Rational, but unrealistic in today's threatscape. According to the Times :
"Customers using their credit or debit cards online have been advised that high street banks are likely to become increasingly reluctant to help victims of internet fraud as new rules added to the Banking Code signal less willingness to cover losses. The updated code, which covers the banks' treatment of customers, came into effect last month and states that victims of online fraud must have up-to-date antivirus and antispyware software installed, plus a personal firewall, to claim redress from their banks. If you fail to have the correct protection in place, the banks are increasingly likely to refuse any claim for a refund."
The E-banking users are advised to have firewalls, antivirus software and protection from spam and phishing emails, to visit the sites of their software vendors and look for updates, and check for security certificates at the E-banking pages. There's also a realistic case study basically describing the real-life situation that having a perimeter defense in place is only decreasing the risk, not eliminating it entirely the way it's getting marketed :
"Andrew Omoshebi, a design engineer from North London, had £1,500 of fraudulent transactions on his credit card recently. The 43-year-old, left, uses his credit card only for online purchases and has all the necessary antivirus, antispyware and firewall protection installed on his computer. Even so, he was alarmed to discover three consecutive transactions on his statement that were not his."
Surprisingly, Apacs, the UK payments authority isn't mentioning anything about blocking vulnerable browsers from participating in any form of transaction with them, perhaps among the most strategic moves courtesy of PayPal compared to the marketable, but totally bypassed in real-life situations PayPal's Security Key. Why having an antivirus software and a firewall doesn't mean anything from a malicious attacker's perspective?
- Cross-site scripting vulnerabilities within banking sites are nothing new, in fact, in the past there were initiatives tracking down such vulnerabilities and how long it took for the bank to fix them. Barclays is an example with XSS vulnerabilities unfixed for over a year despite notification. Why aren't they taking XSS seriously at the first place? Because the people responsible for their anti-fraud activities aren't aware of the potential to abuse the vulnerabilities and user the bank site as a redirector to malicious software, or a phishing page with a decent SSL certificate in place. Phishers are indeed using XSS vulnerabilities to scam a bank's customers, thanks to the bank's vulnerable web applications, here's the most recent incident
- A lot of spam and phishing emails make it through antispam and phishing filters, what a lot of customers aren't getting educated about is that spam and phishing emails can sometimes become a blended threat, and include drive-by downloads that would automatically install on a vulnerable machine upon visiting the pages. From a psychological perspective, a lot of users are naturally interested in calculating the ROI of their antispam/antiphishing product, and therefore may visit a scam pages just to see whether or not their solution will pick it up, a practice which leaves a lot of opportunities for the bad guys to take advantage of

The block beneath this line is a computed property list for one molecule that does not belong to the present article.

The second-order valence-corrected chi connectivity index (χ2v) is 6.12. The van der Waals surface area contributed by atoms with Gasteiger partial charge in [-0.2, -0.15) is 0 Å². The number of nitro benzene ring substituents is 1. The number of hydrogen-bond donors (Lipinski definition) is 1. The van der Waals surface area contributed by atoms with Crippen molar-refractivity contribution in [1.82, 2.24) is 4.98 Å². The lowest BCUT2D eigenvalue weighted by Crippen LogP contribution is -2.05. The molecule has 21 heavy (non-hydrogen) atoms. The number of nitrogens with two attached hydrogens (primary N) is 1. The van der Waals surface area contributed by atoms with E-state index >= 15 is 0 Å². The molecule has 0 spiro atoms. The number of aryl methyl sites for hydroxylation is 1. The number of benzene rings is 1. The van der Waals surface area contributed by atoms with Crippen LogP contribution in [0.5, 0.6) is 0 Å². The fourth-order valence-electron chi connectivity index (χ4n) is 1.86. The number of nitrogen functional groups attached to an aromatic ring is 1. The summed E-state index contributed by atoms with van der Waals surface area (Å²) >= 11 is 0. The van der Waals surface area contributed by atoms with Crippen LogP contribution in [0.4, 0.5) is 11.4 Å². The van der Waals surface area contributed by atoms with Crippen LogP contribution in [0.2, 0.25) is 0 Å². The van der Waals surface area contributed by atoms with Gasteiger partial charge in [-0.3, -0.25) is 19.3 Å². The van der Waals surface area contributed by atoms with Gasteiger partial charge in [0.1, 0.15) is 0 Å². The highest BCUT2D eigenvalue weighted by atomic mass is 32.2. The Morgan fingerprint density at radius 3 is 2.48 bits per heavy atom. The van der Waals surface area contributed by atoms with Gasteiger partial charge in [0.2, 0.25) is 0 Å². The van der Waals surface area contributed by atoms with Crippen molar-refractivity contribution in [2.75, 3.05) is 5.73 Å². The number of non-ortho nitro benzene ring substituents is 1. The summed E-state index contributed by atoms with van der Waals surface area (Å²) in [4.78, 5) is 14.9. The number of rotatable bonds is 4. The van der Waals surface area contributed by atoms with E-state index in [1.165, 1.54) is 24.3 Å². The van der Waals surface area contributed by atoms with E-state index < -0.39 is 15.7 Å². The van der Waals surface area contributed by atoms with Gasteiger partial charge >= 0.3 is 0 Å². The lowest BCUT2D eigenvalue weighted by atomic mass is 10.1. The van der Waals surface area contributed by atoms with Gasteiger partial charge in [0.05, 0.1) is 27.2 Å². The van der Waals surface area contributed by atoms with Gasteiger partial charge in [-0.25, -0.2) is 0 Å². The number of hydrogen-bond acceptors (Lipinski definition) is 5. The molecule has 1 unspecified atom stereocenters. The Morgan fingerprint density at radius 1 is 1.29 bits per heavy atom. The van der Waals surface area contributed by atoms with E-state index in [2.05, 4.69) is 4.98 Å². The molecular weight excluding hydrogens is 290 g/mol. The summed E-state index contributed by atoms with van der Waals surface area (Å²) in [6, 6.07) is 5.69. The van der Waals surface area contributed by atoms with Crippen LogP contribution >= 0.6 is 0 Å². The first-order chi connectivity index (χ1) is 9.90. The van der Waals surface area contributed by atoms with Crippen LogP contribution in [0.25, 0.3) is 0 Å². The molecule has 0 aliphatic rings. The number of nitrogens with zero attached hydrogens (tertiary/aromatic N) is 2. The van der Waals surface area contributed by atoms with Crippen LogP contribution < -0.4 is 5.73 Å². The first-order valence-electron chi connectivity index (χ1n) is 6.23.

- In 2007 and early 2008, client-side vulnerabilities continue dominating the infection vector of choice, not only because of their integration within popular web malware exploitation kits, but because diversifying the exploits set used increases the chances for a successful penetration from a malicious attacker's perspective. Whereas the article is suggesting that users update their Microsoft software, it ignores the fact that the majority of software used on an average PC is far more diverse than IE and Microsoft Office only, consequently, the rest of the software used would remain unpatched
- Keylogging for E-banking data is so dead, I cannot believe that customers are still educated about the trojan horse that would record their random number valid for a single session only. In reality, there's a specific segment of malware defined as bankers malware, whose features, sophistication, and targeted nature in the sense of having researched the web applications of all the major banks, are going way beyond simple keylogging
Perimeter defense is marketable, yet irrelevant from an attacker's perspective, an attacker that would ensure his malware releases make it through the most popular firewalls before releasing the malware for instance. Would you be so naive to do E-banking from the local Internet cafe? The way you wouldn't do this, you also wouldn't' want your PC to turn into an Internet cafe one, where everyone does pretty much whatever they want to, then leave. Emphasize on protecting against client-side vulnerabilities by using handy tools such as Secunia's Personal Software Inspector, and sacrifice some of your E-banking mobility by not doing it whenever you see a PC with Internet connection on it - else you're crying to claim fraudulent activities on your bank account.